Vladivostok and Brussels
15 December 2017
IEC TC31, its sub-committees and some working groups, met in Russia in October, during the General Meeting of the IEC. Those of us who went to Vladivostok were impressed both by the city itself and by the venue, The Far Eastern Federal University. SC31J (installation related standards) and SC31M (non-electrical standards) held their meetings immediately before the plenary meeting of TC31.
Two items from SC31J are worth noting here:
The ongoing saga of the choice of cable entry devices for flameproof enclosures is set to continue, with some people believing that the transmission down a cable from one enclosure to another is the only concern, but others worrying about the explosion actually bursting the cable. The UK alone has put these concerns into the national published version of the standard BS EN 60079-14, with an Annex repeating the flowchart from the previous edition.
SC31J also considered liaison action with the IEC committee responsible for refrigeration and air-conditioning plant. It seems that, although the current favoured refrigerants are actually flammable, the flame speed is so slow that the rate of pressure rise, and the peak pressure are such as to allow for explosions occurring without significant destruction. Thus there is a belief that zoning on the basis of Group IIA is overly severe.
SC31M accepted the advice from IECEx that the mining equipment standard ISO/IEC 80079-38 was written with non-mandatory text, which made it unsuitable as the basis for certification. Work will commence shortly on a second edition with the specific remit to solve this problem.
The CDV text of the revision of ISO/IEC 80079-34 has passed the ballot and the FDIS text should be released for final vote early in 2018. Publication should follow between three and four months later. This version of the standard is needed sooner rather than later as it cross refers directly to clause numbers in the current version of ISO 9001. Certificates to the earlier edition of 9001 have either expired already or will run out during 2018.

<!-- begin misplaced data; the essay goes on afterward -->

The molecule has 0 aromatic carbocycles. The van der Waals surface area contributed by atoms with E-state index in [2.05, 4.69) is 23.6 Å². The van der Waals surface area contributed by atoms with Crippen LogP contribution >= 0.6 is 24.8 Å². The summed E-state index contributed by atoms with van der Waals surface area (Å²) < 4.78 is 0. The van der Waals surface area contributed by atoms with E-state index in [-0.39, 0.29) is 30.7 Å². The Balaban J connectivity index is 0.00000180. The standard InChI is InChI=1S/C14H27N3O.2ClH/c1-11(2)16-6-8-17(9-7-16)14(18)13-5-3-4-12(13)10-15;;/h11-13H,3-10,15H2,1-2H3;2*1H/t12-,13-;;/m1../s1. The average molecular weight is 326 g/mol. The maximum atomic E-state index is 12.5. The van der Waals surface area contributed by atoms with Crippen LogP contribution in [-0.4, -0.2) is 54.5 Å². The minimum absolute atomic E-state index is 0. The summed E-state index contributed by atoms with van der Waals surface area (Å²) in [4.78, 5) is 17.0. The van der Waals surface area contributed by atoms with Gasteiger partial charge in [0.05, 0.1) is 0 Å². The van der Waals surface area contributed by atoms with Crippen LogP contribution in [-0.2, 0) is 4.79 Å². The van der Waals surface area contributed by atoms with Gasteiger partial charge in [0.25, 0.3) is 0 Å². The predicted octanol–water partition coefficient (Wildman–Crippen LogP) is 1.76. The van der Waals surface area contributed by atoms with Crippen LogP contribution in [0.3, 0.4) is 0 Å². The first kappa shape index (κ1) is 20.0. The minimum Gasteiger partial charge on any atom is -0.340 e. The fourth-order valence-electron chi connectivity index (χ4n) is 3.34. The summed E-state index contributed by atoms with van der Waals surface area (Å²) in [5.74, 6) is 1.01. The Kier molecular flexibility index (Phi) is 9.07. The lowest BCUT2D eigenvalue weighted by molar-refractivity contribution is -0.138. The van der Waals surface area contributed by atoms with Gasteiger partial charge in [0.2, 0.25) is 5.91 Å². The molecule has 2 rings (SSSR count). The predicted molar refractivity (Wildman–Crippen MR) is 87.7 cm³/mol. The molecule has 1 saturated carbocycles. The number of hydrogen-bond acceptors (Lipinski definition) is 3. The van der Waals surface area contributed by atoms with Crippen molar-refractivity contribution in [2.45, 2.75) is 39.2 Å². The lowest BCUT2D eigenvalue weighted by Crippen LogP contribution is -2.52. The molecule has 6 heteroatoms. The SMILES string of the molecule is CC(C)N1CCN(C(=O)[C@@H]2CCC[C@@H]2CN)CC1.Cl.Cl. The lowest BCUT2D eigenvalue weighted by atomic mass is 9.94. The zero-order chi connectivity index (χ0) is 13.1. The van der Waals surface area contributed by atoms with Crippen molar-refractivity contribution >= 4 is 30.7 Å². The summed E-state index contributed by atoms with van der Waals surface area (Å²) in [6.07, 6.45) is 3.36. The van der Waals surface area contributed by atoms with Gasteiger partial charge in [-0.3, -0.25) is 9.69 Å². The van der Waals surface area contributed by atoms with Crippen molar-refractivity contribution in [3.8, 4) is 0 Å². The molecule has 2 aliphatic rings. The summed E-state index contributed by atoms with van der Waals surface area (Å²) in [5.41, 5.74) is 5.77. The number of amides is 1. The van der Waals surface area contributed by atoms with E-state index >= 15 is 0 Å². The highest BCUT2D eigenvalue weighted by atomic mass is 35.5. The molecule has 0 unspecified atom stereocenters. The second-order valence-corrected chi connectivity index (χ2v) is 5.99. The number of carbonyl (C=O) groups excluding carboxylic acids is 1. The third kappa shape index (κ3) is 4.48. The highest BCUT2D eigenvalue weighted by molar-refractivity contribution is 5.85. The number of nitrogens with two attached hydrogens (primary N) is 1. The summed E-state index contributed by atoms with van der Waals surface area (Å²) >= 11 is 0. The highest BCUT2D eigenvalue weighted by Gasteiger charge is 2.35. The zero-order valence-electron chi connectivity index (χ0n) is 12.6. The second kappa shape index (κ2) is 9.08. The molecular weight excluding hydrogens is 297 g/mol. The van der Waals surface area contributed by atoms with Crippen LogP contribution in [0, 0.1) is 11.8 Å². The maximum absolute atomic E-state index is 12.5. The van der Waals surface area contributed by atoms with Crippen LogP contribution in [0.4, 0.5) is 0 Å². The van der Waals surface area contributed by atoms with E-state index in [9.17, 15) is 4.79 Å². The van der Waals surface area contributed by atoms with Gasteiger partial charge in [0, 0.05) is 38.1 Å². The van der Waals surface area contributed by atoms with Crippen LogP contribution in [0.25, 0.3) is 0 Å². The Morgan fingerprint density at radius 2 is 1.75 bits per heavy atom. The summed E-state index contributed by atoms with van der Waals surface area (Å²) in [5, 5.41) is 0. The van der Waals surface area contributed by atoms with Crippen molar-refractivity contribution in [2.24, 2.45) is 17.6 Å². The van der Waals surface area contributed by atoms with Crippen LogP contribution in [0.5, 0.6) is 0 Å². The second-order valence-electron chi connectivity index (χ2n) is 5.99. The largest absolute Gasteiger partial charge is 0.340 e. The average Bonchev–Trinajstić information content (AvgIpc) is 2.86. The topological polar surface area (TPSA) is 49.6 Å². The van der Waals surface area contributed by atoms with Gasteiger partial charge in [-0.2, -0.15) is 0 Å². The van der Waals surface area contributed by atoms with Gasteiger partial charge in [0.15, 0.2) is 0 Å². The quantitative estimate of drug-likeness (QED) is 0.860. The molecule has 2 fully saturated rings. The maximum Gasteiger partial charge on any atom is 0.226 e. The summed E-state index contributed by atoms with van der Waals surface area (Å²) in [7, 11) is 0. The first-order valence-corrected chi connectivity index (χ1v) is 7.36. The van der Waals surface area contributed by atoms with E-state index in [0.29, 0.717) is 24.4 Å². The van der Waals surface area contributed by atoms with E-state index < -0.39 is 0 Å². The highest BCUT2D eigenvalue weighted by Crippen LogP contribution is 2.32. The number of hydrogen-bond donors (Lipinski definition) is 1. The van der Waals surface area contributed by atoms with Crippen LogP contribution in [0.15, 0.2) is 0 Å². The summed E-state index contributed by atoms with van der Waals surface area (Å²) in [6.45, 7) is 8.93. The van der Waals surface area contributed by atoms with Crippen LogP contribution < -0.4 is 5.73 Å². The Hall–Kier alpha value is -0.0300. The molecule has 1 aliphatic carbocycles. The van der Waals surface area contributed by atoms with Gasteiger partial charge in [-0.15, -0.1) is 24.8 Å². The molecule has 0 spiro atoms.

The TC31 plenary meeting consists mainly of the reports from the various active groups:
The Maintenance Team for IEC 60079-18 “Ex m” will be issuing an urgent corrigendum to clarify that, although the actual units used in the calculation have changed, the pull test on encapsulated equipment with an integral cable has not.
The way the changed units have been presented caused some people to interpret that the value for the pull test had been divided by 10.
WG22 has completed its work on the new edition of IEC 60079-0. The FDIS passed the ballot in November and the standard should be published by the end of December.
The Maintenance team for IEC60079-15 also completed their work on the next edition, which has passed all the votes and should be published about the same time. This represents a considerable thinning down of the document, as all the requirements for “Ex nA” have been removed as they now appear in IEC 60079-7 as “Ex ec”. All that remains are the requirements for Restricted Breathing (Ex nR), Sealed Equipment (Ex nD) and Non-Incendive Components (Ex nD). When this standard is harmonised for ATEX, it is expected that the previous edition will lose harmonisation status around December 2020, leaving “Ex ec” as the only option for the majority of equipment designed for installation in Zone 2.
After four years without meeting, I chaired Cenelec TC31 at the new CEN-Cenelec headquarters in Brussels in November.
A new secretariat has taken a more active interest in the work at European level. Although much of the work of the European committee is to endorse the work of the international committee, there are items that benefit from a discussion.
We agreed that each time a new IEC document came out for vote, we would give the European countries a chance to meet together to decide on a “European view” of the document, rather than risk opposing views being put forward strongly at international level.
Because of the long gap between meetings, it was necessary for me to be formally elected to continue my role as chairman. This means that, following Brexit, I will probably be one of the few British Citizens that will continue to make a direct input to discussions on European directives.
About the author
SGS Baseefa Technical Manager Ron Sinclair MBE gives his perspective on the latest developments in the world of standards every two months in Hazardex magazine.
He is chairman of BSI Committee EXL/31, responsible for the UK input to both European and International standards for Electrical Equipment for use in potentially explosive atmospheres. He is also chairman of Cenelec TC31, represents electrical standardisation interests on the European Commission’s ATEX Standing Committee and chairs the IECEx Service Facility Certification Committee.